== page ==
At some point in life, most of us will need to reinvent ourselves. The job market, like some of us grew up with, no longer offers a gold watch after twenty-five years of service. And once out the door, it’s more a matter of reaching for that brass ring and hoping for the best.
Growing up as a sixties chick, I never gave it much thought. The year 2000 seemed impossibly far off. Like most young people anyone into their sixties seemed ancient. I never thought I would live long enough to see the new millennium. That in itself seemed like an impossibility. Although I wasn’t alone. Remember Y-2K? Fears that planes would fall out the sky and our computers would stop working?
Fortunately, the doomsayers were wrong and none of it happened.
But, once 2001 rolled around, things changed. While planes weren’t falling from the sky, the job market – for those of us pushing fifty plus anyway – was in a definite downward spiral spin. Nobody dared called it ageism, but we all knew what it was. It was then it dawned on me that I was going to have to have to reinvent myself.
At the time, I was working in radio, an industry I had grown up in. But like everything else, radio was also going through its own changes. The FCC had lifted its ownership requirements on television and radio stations, and larger stations were swallowing up smaller stations like Pacman. Announcements of mergers and purges of longtime employees were becoming an almost daily event. That truth was never more evident than the day I walked into my office and learned the radio station I worked for was going to be sold, and, I too, was about to be purged from the industry that birthed me.
Now we’ve all heard the phrase, “You can take the kid out the blah-blah, but you can’t take the blah-blah out of the kid.” For me that was radio. I simply couldn’t leave it behind. I had grown up with it. My father and I had made my first crystal diode radio set when I was just seven-years-old. I remember stringing the antenna through the grapefruit orchard behind my house and spending my nights tucked in bed, listening through headphones to late night mystery theater. I loved it. To me, there was no greater form of storytelling.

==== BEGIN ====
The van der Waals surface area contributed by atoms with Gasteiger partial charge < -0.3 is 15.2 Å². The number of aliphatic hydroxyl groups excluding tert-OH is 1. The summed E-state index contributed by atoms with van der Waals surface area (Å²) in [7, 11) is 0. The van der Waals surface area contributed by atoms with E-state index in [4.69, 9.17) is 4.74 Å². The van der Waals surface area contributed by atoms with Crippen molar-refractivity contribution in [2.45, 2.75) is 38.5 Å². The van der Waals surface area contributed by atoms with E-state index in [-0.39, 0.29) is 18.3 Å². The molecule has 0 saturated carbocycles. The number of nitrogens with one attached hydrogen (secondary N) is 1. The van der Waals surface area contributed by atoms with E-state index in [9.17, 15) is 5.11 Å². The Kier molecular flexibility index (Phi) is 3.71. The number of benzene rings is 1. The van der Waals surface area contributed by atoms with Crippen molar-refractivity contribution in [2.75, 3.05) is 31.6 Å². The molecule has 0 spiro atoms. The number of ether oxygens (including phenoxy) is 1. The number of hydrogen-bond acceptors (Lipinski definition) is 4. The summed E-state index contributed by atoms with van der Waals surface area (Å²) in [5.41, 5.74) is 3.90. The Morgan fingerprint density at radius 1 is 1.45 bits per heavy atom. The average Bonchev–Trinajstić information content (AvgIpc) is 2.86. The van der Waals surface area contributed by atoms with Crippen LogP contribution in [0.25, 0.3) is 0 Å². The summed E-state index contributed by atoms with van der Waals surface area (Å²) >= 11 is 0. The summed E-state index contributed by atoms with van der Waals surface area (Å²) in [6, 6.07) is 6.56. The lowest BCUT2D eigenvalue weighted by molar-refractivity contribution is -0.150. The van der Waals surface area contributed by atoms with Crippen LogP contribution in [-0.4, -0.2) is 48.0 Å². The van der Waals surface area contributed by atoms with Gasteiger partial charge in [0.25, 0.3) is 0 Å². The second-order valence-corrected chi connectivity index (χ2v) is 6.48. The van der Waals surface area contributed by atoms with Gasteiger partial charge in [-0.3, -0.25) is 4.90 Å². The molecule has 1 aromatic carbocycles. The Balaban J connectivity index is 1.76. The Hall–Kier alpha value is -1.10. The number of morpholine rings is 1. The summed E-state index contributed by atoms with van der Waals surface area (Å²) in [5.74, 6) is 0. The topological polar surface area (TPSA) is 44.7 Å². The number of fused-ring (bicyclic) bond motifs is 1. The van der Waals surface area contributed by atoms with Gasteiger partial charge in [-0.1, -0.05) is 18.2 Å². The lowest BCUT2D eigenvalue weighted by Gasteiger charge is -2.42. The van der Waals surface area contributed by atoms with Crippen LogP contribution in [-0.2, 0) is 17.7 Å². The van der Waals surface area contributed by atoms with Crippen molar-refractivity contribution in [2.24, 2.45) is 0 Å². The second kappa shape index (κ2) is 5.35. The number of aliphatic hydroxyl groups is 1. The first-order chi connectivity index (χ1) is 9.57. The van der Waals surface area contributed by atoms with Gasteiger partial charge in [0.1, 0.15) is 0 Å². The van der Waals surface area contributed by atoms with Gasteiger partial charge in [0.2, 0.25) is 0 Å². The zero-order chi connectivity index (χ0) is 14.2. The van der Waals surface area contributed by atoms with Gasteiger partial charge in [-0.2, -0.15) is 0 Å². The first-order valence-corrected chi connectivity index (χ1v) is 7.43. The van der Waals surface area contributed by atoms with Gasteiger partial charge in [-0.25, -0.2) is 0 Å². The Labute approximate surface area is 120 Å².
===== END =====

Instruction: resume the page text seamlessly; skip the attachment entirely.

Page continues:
I suppose it’s no surprise, that after nearly twenty-five years in broadcasting, I decided to swing for the brass ring. After leaving radio, I reinvented myself, leaving my news and copywriting days to work as a novelist, writing about what I know best. Radio. I’ve placed The Carol Childs Mysteries inside a radio station because that is where I’m most comfortable. I liked the idea of creating a female protagonist, a middle-aged woman who has chosen to reinvent herself as a reporter. Her boss, a whiz-kid half her age, calls her the Worlds’ Oldest Cub Reporter. It’s a world I get. Where what happens behind the mic is every bit as exciting as the news stories Carol covers. It was like returning home.
More about the author and her work: Nancy Cole Silverman’s website.
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